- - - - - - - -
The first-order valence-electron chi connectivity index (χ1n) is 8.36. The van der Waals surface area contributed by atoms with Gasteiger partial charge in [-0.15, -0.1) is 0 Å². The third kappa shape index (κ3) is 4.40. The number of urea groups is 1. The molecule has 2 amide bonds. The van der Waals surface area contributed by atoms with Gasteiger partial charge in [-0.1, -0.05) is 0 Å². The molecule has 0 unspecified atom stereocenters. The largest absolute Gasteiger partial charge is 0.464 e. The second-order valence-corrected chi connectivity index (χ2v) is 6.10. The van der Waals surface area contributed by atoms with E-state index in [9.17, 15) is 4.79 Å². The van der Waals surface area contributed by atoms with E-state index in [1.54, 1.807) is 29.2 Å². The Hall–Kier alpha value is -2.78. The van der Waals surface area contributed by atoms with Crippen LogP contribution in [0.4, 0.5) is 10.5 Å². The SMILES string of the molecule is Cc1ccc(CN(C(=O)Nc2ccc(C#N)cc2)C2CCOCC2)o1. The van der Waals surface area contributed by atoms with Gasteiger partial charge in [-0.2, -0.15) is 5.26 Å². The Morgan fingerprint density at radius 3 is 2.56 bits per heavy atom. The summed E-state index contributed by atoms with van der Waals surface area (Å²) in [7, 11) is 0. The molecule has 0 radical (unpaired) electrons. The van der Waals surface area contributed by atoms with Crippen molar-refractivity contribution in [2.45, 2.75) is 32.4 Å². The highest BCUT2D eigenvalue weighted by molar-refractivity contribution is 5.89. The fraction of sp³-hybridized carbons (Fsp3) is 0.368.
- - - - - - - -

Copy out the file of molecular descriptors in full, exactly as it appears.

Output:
The first-order valence-electron chi connectivity index (χ1n) is 8.36. The van der Waals surface area contributed by atoms with Gasteiger partial charge in [-0.15, -0.1) is 0 Å². The third kappa shape index (κ3) is 4.40. The number of urea groups is 1. The molecule has 2 amide bonds. The van der Waals surface area contributed by atoms with Gasteiger partial charge in [-0.1, -0.05) is 0 Å². The molecule has 0 unspecified atom stereocenters. The largest absolute Gasteiger partial charge is 0.464 e. The second-order valence-corrected chi connectivity index (χ2v) is 6.10. The van der Waals surface area contributed by atoms with E-state index in [9.17, 15) is 4.79 Å². The van der Waals surface area contributed by atoms with E-state index in [1.54, 1.807) is 29.2 Å². The Hall–Kier alpha value is -2.78. The van der Waals surface area contributed by atoms with Crippen LogP contribution in [0.4, 0.5) is 10.5 Å². The SMILES string of the molecule is Cc1ccc(CN(C(=O)Nc2ccc(C#N)cc2)C2CCOCC2)o1. The van der Waals surface area contributed by atoms with Gasteiger partial charge in [-0.2, -0.15) is 5.26 Å². The Morgan fingerprint density at radius 3 is 2.56 bits per heavy atom. The summed E-state index contributed by atoms with van der Waals surface area (Å²) in [7, 11) is 0. The molecule has 0 radical (unpaired) electrons. The van der Waals surface area contributed by atoms with Crippen molar-refractivity contribution in [2.45, 2.75) is 32.4 Å². The highest BCUT2D eigenvalue weighted by molar-refractivity contribution is 5.89. The fraction of sp³-hybridized carbons (Fsp3) is 0.368.